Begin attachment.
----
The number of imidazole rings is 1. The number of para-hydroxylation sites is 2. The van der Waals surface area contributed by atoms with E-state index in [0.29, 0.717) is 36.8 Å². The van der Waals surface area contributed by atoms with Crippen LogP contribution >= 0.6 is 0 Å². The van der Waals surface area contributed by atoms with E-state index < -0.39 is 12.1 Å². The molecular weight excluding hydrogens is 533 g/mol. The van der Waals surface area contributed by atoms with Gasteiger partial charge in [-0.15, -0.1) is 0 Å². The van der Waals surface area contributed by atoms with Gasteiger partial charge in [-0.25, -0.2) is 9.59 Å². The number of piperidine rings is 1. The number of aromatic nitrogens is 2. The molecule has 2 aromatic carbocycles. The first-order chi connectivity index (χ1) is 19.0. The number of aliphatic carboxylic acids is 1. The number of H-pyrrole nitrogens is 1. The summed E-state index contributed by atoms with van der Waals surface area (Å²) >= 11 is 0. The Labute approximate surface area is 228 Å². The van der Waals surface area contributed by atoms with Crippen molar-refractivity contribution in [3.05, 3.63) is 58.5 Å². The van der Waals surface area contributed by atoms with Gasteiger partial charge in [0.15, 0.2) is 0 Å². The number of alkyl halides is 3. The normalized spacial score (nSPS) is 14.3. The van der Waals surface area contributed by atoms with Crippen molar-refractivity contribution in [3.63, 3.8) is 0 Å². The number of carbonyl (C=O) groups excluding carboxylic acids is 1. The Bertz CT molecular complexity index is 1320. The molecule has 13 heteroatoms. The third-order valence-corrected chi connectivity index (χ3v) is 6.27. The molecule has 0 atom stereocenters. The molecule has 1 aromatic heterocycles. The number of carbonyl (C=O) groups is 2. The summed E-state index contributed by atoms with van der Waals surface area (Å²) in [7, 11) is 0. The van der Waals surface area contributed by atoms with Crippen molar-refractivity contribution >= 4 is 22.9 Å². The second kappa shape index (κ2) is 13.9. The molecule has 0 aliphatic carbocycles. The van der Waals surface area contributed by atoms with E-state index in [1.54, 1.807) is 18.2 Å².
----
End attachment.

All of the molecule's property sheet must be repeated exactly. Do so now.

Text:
The number of imidazole rings is 1. The number of para-hydroxylation sites is 2. The van der Waals surface area contributed by atoms with E-state index in [0.29, 0.717) is 36.8 Å². The van der Waals surface area contributed by atoms with Crippen LogP contribution >= 0.6 is 0 Å². The van der Waals surface area contributed by atoms with E-state index < -0.39 is 12.1 Å². The molecular weight excluding hydrogens is 533 g/mol. The van der Waals surface area contributed by atoms with Gasteiger partial charge in [-0.15, -0.1) is 0 Å². The van der Waals surface area contributed by atoms with Gasteiger partial charge in [-0.25, -0.2) is 9.59 Å². The number of piperidine rings is 1. The number of aromatic nitrogens is 2. The molecule has 2 aromatic carbocycles. The first-order chi connectivity index (χ1) is 19.0. The number of aliphatic carboxylic acids is 1. The number of H-pyrrole nitrogens is 1. The summed E-state index contributed by atoms with van der Waals surface area (Å²) >= 11 is 0. The Labute approximate surface area is 228 Å². The van der Waals surface area contributed by atoms with Crippen molar-refractivity contribution in [3.05, 3.63) is 58.5 Å². The van der Waals surface area contributed by atoms with Gasteiger partial charge in [0.15, 0.2) is 0 Å². The number of alkyl halides is 3. The normalized spacial score (nSPS) is 14.3. The van der Waals surface area contributed by atoms with Crippen molar-refractivity contribution in [3.63, 3.8) is 0 Å². The number of carbonyl (C=O) groups excluding carboxylic acids is 1. The Bertz CT molecular complexity index is 1320. The molecule has 13 heteroatoms. The third-order valence-corrected chi connectivity index (χ3v) is 6.27. The molecule has 0 atom stereocenters. The molecule has 1 aromatic heterocycles. The number of carbonyl (C=O) groups is 2. The summed E-state index contributed by atoms with van der Waals surface area (Å²) in [7, 11) is 0. The van der Waals surface area contributed by atoms with Crippen molar-refractivity contribution >= 4 is 22.9 Å². The second kappa shape index (κ2) is 13.9. The molecule has 0 aliphatic carbocycles. The van der Waals surface area contributed by atoms with E-state index in [1.54, 1.807) is 18.2 Å².